So a couple of important things have happened in the last 2 weeks. 1) I moved from my field site in Kevo down to Rovaniemi, where I’ll be based for the next few months. It was a little sad, since Kevo was the closest thing I had to ‘home’ here in Finland, but Rovaniemi is more than making up for it. And 2) Brandon moved here! He had a bit of a whirlwind adventure getting here with only a week turnaround from his trip to Nigeria, but he’s here now, and apart from a mild flu that we are ping-ponging between us, it’s been smooth sailing for him so far.
This is our building:
Funny story, but when I was looking for apartments, I was unaware that Finns consider any room not a kitchen or bathroom to be a ‘room’, so a ‘2-room apartment’ has 2 rooms, not 2 bedrooms. When I rented my apartment, I thought it seemed a little decadent to have a 2-room flat, what with not having any furniture to speak of, so when I showed up I was actually relieved to find that there was only one bedroom (defined as such because there’s a door to shut), and one living room. Here’s the bedroom:
The first thing you learn about Rovaniemi is that this is the official home of Santa Claus. Ya heard me! And since R-town is only about 58,000 people, Father Christmas is kinda our close friend and neighbor, as far as I can tell. The Santa Claus Village is located 8km north of the city center, and sits directly on top of the latitudinal boundary for the Arctic Circle at 66° 33′ 44″. Interesting point of fact: the ‘Arctic Circle’ is the latitude above which there is at least one day a year with 24-hours of sunlight, and one day per year of 24-hours of darkness (no sunlight). The Arctic circle is the southernmost extremity of this definition, so in a place like Rovaniemi, which straddles this latitude, there is only one day of each extreme – the summer and winter solstices (June and December). Brandon and I are planning a face-to-face with the Big Man in a few weeks’ time, but the SC-village is located really close to the airport, so we’ve both seen what’s coming, and I don’t want to spoil the ‘Santa’ post…
Speaking of airports, these are the outdoor art installations as seen from the arrivals curb at the Rovaniemi airport:
This is reindeer country, and Santa land, so this one makes sense, but in case you can’t tell from the picture, these are all reflective, so they’re really sparkly in the sunlight, and really shiny otherwise:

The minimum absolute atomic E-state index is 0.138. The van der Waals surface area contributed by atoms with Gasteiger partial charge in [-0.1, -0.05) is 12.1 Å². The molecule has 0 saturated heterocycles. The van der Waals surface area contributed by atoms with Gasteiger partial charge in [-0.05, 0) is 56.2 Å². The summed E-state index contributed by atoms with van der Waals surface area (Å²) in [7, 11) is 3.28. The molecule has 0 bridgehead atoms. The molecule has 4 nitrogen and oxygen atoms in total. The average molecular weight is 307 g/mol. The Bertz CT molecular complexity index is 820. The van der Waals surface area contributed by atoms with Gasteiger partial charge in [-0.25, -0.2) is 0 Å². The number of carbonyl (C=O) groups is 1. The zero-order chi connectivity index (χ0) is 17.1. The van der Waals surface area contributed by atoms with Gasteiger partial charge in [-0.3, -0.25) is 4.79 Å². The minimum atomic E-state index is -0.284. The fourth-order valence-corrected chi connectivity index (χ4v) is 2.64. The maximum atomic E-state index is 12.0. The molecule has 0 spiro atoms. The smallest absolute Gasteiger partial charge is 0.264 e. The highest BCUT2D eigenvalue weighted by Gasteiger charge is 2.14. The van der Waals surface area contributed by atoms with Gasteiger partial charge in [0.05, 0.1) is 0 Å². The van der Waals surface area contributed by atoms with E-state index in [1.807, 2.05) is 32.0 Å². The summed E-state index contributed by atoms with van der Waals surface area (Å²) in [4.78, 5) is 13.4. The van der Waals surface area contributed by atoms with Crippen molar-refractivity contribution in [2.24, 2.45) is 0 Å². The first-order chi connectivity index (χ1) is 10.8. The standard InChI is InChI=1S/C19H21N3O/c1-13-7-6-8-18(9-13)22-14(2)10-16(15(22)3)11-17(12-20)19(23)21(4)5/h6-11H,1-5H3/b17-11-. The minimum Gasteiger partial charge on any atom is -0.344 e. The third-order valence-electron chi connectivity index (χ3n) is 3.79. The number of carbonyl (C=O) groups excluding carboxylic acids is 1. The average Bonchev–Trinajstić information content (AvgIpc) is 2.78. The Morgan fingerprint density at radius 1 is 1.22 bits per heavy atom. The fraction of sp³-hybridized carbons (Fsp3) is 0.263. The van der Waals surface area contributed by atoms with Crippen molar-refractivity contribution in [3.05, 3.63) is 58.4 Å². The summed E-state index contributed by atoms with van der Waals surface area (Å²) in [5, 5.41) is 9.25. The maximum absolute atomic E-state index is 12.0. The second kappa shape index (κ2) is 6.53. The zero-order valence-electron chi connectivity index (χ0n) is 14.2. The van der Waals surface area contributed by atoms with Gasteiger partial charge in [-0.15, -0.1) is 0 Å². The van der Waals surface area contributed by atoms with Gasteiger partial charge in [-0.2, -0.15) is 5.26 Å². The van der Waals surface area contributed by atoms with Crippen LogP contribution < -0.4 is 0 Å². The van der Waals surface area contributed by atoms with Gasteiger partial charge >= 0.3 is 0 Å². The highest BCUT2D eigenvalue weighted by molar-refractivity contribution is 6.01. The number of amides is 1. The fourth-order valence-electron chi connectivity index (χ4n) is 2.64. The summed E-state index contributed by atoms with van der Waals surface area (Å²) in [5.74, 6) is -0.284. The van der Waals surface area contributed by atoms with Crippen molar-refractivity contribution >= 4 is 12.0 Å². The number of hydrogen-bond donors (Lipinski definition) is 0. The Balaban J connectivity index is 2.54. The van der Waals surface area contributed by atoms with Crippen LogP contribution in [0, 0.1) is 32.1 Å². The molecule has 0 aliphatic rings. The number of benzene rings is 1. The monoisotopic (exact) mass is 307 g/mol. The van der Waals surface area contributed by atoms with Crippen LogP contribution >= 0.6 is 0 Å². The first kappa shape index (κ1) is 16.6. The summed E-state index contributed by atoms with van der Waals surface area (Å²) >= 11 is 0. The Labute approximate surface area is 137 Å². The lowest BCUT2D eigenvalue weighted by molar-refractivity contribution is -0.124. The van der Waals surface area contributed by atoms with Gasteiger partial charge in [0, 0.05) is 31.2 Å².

Rovaniemi is a modern city, in the structural sense of the word. The entire city was leveled by the Nazis during WWII, and the city was quite famously re-designed after the war by Alvar Aalto, one of Finland’s most prestigious architects. The all-new Rovaniemi was based on the shape of a reindeer head, also known as the ‘Reindeer Antler Plan’. You can see it here in a photo of the original plan I found on the city’s website – the two main river branches to the left are reindeer antlers, and the river branch sort of down and to the right is like a chin strap, with the face outlined by the other sections of city and rivers. The eye is pretty distinctive, once you realize where it is.
Rovaniemi’s other claims to fame (that I have been able to photograph) are the Jätkänkynttilä bridge over the Kemijoki river, also known as the Lumberjack’s Candle Bridge, built to commemorate the old custom of log-floating to move lumber from the northern logging areas. The bridge has a permanently-glowing top built to resemble a lumberjack’s candle (a log cut in two with a flame in between). Rovaniemi is still a major hub of the logging industry in Finland, and wood-fueled heating is not uncommon. It’s actually one of my favorite things about the city – it smells like a wood fire when you walk around the neighborhoods in the evening.
And what’s a Finnish city without a newly-built Angry Birds-themed playground, complete with giant slingshot? In case you weren’t aware, it was a Finnish person who invented Angry Birds, and they take AB marketing very seriously here…. This playground is right next to the police headquarters downtown. Are Finnish kids really so different that the child-sized slingshot area wasn’t an obvious ‘no’ in the safety department? Because I’m pretty sure if you stick a bunch of American kids in there, siblings will start flying.
This is the view of the Kemijoki river from the office space I’ve been given at Metla (The Finnish Forest Research Institute, which is like a research-oriented version of the Department of Natural Resources). Why do I always get given offices with awesome windows? I prefer them to no windows, don’t get me wrong, but I’m pretty sure I’ve already memorized this view (to the detriment of my NSF grant).
And perhaps my favorite story about Rovaniemi that I’ve heard so far is about the city’s main square. Minna, my Metla collaborator here, told me when I first moved to Finland about how the central town square used to be called Sampo Square, but when the Rovaniemi-native black metal band ‘Lordi’ won the Eurovision Song Contest in 2006, the city decided to rename Sampo Square to ‘Lordi Square’. Apparently, the Finns have (had?) something of a national joke about Eurovision, which goes something along the lines of ‘that’ll happen when Finland wins Eurovision’ (said in the same way as you would say ‘when pigs fly!’). So when Lordi actually won in 2006, it was pretty major, and called for some geographical modifications as a tribute. In the center area of Lordi Square, there is this commemorative monument, with all 5 band members’ hand pressings mounted onto a marble pillar. Please note that 2 members of the band (which dresses up, Gwar-style), have pretty sensational fingernail impressions: